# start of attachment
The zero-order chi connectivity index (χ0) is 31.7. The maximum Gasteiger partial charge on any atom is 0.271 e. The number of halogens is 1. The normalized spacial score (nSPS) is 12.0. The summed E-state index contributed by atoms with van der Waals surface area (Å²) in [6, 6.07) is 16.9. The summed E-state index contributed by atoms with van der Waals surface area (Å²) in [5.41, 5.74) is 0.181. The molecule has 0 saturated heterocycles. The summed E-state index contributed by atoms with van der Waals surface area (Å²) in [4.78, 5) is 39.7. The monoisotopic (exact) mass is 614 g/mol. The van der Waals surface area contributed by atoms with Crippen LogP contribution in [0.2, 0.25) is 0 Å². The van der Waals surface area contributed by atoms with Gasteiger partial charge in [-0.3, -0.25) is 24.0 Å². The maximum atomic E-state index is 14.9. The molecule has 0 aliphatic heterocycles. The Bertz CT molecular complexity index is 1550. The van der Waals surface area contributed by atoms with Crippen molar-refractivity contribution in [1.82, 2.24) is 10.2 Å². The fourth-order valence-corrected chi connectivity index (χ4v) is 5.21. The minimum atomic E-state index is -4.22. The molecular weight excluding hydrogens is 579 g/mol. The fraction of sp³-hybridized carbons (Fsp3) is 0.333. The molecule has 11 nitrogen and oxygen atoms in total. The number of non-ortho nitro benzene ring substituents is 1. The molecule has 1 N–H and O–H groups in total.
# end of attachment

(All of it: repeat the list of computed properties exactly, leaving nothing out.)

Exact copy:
The zero-order chi connectivity index (χ0) is 31.7. The maximum Gasteiger partial charge on any atom is 0.271 e. The number of halogens is 1. The normalized spacial score (nSPS) is 12.0. The summed E-state index contributed by atoms with van der Waals surface area (Å²) in [6, 6.07) is 16.9. The summed E-state index contributed by atoms with van der Waals surface area (Å²) in [5.41, 5.74) is 0.181. The molecule has 0 saturated heterocycles. The summed E-state index contributed by atoms with van der Waals surface area (Å²) in [4.78, 5) is 39.7. The monoisotopic (exact) mass is 614 g/mol. The van der Waals surface area contributed by atoms with Crippen LogP contribution in [0.2, 0.25) is 0 Å². The van der Waals surface area contributed by atoms with Gasteiger partial charge in [-0.3, -0.25) is 24.0 Å². The maximum atomic E-state index is 14.9. The molecule has 0 aliphatic heterocycles. The Bertz CT molecular complexity index is 1550. The van der Waals surface area contributed by atoms with Crippen molar-refractivity contribution in [1.82, 2.24) is 10.2 Å². The fourth-order valence-corrected chi connectivity index (χ4v) is 5.21. The minimum atomic E-state index is -4.22. The molecular weight excluding hydrogens is 579 g/mol. The fraction of sp³-hybridized carbons (Fsp3) is 0.333. The molecule has 11 nitrogen and oxygen atoms in total. The number of non-ortho nitro benzene ring substituents is 1. The molecule has 1 N–H and O–H groups in total.